The long-anticipated reconstruction of Main Street through Belgrade Lakes Village begins in earnest this week.

While trees were cut and utility poles replaced in early spring, all other construction had to wait until after Labor Day, the unofficial end of the busy summer tourist season. Work is scheduled to begin Tuesday.

The project timing had been worked out in negotiations with state and town officials, residents and business owners, many of whom were concerned about the effect of construction on the seasonal businesses in particular.

The work involves a full reconstruction of the section of the road between the West Road intersection and the bridge over Mill Stream, a distance of a little less than half a mile, right through the center of the village.

The state awarded the $3.1 million contract to Pratt & Sons of Mechanic Falls, and representatives from that firm — as well as state Department of Transportation Senior Project Manager Ernie Martin — will be on hand at a public information session 5-6:30 p.m. Tuesday at the Belgrade Center For all Seasons.

On Friday, project manager Denis Lovely said the work initially will involve saw-cutting pavement to install drainage down by the ponds.

Main Street, also known as Route 27, runs along a narrow isthmus between Great Pond and Long Pond, and the plans do not call for any detour routes.

“They’ll be doing alternating one-way traffic with flaggers,” said Lovely.

A press release sent Friday by Ted Talbot, spokesman for the state Transportation Department, said “The first two weeks of work will focus on drainage, beginning on the Great Pond side of the road. When completed on that side, crews will begin at the same location on the Long Pond side and move southerly until the drainage work is completed; likely in the second week of October.”

Lovely said that once the pipes are in, repaving work will begin.

“We hope to have it all paved by the end of year,” he said.

According to the release, by Oct. 29, “… the entire road will be paved with a base coat for winter traffic. Once completed, work will continue as long as weather permits and may include curb installation at the catch basins, electrical work, stump chipping and sidewalk construction.”

Talbot said Friday that motorists should expect delays. The road is a main travel route between Farmington and Augusta.

“This is a tight window,” he said. “It’s all hands on for as much as we can do and as much as the weather will allow.”

Once the project is finished, Talbot added, there will be improvements in safety, mobility and aesthetics.

While the work progress will be weather-dependent, the construction is expected to take place between 7 a.m. and 5 p.m., with some later hours and Saturday work if necessary. The work is expected to pick up again next spring.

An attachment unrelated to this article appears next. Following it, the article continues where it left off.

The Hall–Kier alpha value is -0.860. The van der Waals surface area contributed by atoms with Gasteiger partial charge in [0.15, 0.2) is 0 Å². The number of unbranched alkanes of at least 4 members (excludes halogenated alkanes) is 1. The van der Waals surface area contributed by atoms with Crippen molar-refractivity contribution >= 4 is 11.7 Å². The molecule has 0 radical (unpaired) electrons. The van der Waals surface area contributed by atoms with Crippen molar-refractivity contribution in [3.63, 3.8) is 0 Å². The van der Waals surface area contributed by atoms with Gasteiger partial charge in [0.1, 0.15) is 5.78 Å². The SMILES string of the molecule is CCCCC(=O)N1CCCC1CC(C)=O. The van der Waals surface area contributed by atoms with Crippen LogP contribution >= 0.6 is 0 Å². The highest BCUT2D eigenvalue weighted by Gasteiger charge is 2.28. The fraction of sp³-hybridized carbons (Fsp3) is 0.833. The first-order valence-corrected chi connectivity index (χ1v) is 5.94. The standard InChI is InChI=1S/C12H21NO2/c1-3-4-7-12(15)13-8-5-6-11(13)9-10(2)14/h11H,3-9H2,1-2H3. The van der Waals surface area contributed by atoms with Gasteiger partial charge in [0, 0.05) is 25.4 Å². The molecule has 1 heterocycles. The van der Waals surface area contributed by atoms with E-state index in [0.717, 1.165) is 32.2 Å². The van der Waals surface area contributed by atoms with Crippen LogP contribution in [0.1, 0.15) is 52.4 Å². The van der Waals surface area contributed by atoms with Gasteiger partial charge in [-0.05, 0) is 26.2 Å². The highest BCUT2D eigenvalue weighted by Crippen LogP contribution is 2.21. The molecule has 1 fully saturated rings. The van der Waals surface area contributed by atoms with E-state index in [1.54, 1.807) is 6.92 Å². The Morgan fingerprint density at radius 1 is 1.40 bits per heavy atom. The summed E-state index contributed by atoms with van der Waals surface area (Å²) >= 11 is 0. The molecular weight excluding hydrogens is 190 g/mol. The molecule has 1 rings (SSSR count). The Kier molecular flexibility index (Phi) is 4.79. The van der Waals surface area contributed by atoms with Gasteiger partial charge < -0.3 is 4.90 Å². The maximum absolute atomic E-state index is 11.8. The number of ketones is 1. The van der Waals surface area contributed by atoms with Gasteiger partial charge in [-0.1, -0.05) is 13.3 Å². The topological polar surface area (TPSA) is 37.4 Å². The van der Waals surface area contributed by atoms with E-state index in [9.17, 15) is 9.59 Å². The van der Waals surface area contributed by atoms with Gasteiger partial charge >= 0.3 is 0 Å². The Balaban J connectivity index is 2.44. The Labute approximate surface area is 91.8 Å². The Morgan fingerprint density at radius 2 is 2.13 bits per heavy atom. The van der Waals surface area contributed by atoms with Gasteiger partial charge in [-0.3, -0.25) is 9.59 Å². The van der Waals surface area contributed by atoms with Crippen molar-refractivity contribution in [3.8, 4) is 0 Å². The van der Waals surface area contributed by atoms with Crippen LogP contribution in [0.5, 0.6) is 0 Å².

Along with the rebuilding of the road, the state will be putting in upgraded brick sidewalks and ornamental sidewalk lights, paid for — with town voter approval — by a $500,000 donation from the Friends of Belgrade Lakes Village.

And under an agreement with the state, the town “will be responsible to keep new or replaced/rehabilitated pedestrian facilities in usable condition including snow and ice control,” and replace or repair the filters in seven permanent stormwater treatment structures. The state is to be responsible for removing sediment from the structures, known as SiltPrisons.

Along with an improved roadway surface and designated crosswalks, the town also will be getting 31 designated parking spaces on the east side of the road and 28 on the west.

Currently few parking spots are clearly delineated along the narrow roadway.

While the road is being reconstructed in the village, another major road improvement project remains in progress along a 3-mile stretch of Routes 8 and 11 about a half mile north of Route 27.

The project calls for 4-foot paved shoulders on each side of the 11-foot travel ways, and some work on dips and crests of hills to improve sight distance.

The total cost of the work, which includes the pre-engineering and other items, is about $5.4 million.

Work there is a little behind schedule, and paving will continue next week.

“It will still get done on time,” Lovely said. “Is it going as fast as we would like? No.”

The contract completion date is June 3, 2019.

Lovely asked patience from motorists.

“It will be a nice ride when we’re done,” he said. “You can see some of the pieces that are done now.”

Betty Adams — 621-5631

[email protected]

Twitter: @betadams

filed under:

Augusta and Waterville news

Get news and events from your towns in your inbox every Friday.


  • This field is for validation purposes and should be left unchanged.